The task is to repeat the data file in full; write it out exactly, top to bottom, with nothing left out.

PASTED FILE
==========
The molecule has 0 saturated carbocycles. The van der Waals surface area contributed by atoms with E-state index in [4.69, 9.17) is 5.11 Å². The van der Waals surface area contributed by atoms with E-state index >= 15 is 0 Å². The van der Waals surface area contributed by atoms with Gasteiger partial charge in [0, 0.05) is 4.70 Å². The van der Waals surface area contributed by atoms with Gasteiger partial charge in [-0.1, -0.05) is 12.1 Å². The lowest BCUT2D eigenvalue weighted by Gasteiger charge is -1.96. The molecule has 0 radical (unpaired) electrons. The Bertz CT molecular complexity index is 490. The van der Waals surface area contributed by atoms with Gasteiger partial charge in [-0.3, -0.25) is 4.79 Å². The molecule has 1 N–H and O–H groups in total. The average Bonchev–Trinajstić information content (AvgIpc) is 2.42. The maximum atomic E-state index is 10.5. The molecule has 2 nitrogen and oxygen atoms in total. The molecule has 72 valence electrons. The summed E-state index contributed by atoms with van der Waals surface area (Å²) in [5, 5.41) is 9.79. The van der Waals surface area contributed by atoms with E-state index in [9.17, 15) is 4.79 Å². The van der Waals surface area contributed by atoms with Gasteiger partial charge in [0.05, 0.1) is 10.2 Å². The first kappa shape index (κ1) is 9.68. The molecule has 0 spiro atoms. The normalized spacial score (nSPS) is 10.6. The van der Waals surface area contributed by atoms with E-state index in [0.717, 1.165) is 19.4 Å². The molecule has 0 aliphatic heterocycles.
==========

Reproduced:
The molecule has 0 saturated carbocycles. The van der Waals surface area contributed by atoms with E-state index in [4.69, 9.17) is 5.11 Å². The van der Waals surface area contributed by atoms with E-state index >= 15 is 0 Å². The van der Waals surface area contributed by atoms with Gasteiger partial charge in [0, 0.05) is 4.70 Å². The van der Waals surface area contributed by atoms with Gasteiger partial charge in [-0.1, -0.05) is 12.1 Å². The lowest BCUT2D eigenvalue weighted by Gasteiger charge is -1.96. The molecule has 0 radical (unpaired) electrons. The Bertz CT molecular complexity index is 490. The van der Waals surface area contributed by atoms with Gasteiger partial charge in [-0.3, -0.25) is 4.79 Å². The molecule has 1 N–H and O–H groups in total. The average Bonchev–Trinajstić information content (AvgIpc) is 2.42. The maximum atomic E-state index is 10.5. The molecule has 2 nitrogen and oxygen atoms in total. The molecule has 72 valence electrons. The summed E-state index contributed by atoms with van der Waals surface area (Å²) in [5, 5.41) is 9.79. The van der Waals surface area contributed by atoms with E-state index in [9.17, 15) is 4.79 Å². The van der Waals surface area contributed by atoms with Gasteiger partial charge in [0.05, 0.1) is 10.2 Å². The first kappa shape index (κ1) is 9.68. The molecule has 0 spiro atoms. The normalized spacial score (nSPS) is 10.6. The van der Waals surface area contributed by atoms with E-state index in [0.717, 1.165) is 19.4 Å². The molecule has 0 aliphatic heterocycles.